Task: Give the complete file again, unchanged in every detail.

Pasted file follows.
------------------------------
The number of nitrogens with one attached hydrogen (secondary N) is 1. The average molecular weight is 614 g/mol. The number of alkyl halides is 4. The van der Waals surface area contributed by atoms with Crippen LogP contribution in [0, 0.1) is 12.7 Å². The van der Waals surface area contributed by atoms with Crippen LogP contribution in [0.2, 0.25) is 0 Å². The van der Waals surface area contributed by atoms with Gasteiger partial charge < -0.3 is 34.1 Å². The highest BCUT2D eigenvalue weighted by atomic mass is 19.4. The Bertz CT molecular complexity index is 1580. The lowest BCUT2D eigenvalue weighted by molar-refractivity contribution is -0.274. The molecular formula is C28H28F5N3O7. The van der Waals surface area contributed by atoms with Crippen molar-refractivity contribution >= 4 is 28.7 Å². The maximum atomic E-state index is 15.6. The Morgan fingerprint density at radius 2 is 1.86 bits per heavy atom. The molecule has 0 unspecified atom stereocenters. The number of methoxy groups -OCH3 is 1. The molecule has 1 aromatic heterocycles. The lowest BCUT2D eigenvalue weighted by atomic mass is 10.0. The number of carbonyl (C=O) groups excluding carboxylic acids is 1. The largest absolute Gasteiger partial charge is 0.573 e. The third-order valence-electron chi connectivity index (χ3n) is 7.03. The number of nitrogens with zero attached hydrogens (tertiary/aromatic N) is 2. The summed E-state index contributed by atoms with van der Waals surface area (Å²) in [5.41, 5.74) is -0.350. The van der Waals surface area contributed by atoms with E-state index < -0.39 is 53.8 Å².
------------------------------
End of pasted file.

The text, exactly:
The number of nitrogens with one attached hydrogen (secondary N) is 1. The average molecular weight is 614 g/mol. The number of alkyl halides is 4. The van der Waals surface area contributed by atoms with Crippen LogP contribution in [0, 0.1) is 12.7 Å². The van der Waals surface area contributed by atoms with Crippen LogP contribution in [0.2, 0.25) is 0 Å². The van der Waals surface area contributed by atoms with Gasteiger partial charge < -0.3 is 34.1 Å². The highest BCUT2D eigenvalue weighted by atomic mass is 19.4. The Bertz CT molecular complexity index is 1580. The lowest BCUT2D eigenvalue weighted by molar-refractivity contribution is -0.274. The molecular formula is C28H28F5N3O7. The van der Waals surface area contributed by atoms with Crippen molar-refractivity contribution >= 4 is 28.7 Å². The maximum atomic E-state index is 15.6. The Morgan fingerprint density at radius 2 is 1.86 bits per heavy atom. The molecule has 0 unspecified atom stereocenters. The number of methoxy groups -OCH3 is 1. The molecule has 1 aromatic heterocycles. The lowest BCUT2D eigenvalue weighted by atomic mass is 10.0. The number of carbonyl (C=O) groups excluding carboxylic acids is 1. The largest absolute Gasteiger partial charge is 0.573 e. The third-order valence-electron chi connectivity index (χ3n) is 7.03. The number of nitrogens with zero attached hydrogens (tertiary/aromatic N) is 2. The summed E-state index contributed by atoms with van der Waals surface area (Å²) in [5.41, 5.74) is -0.350. The van der Waals surface area contributed by atoms with E-state index < -0.39 is 53.8 Å².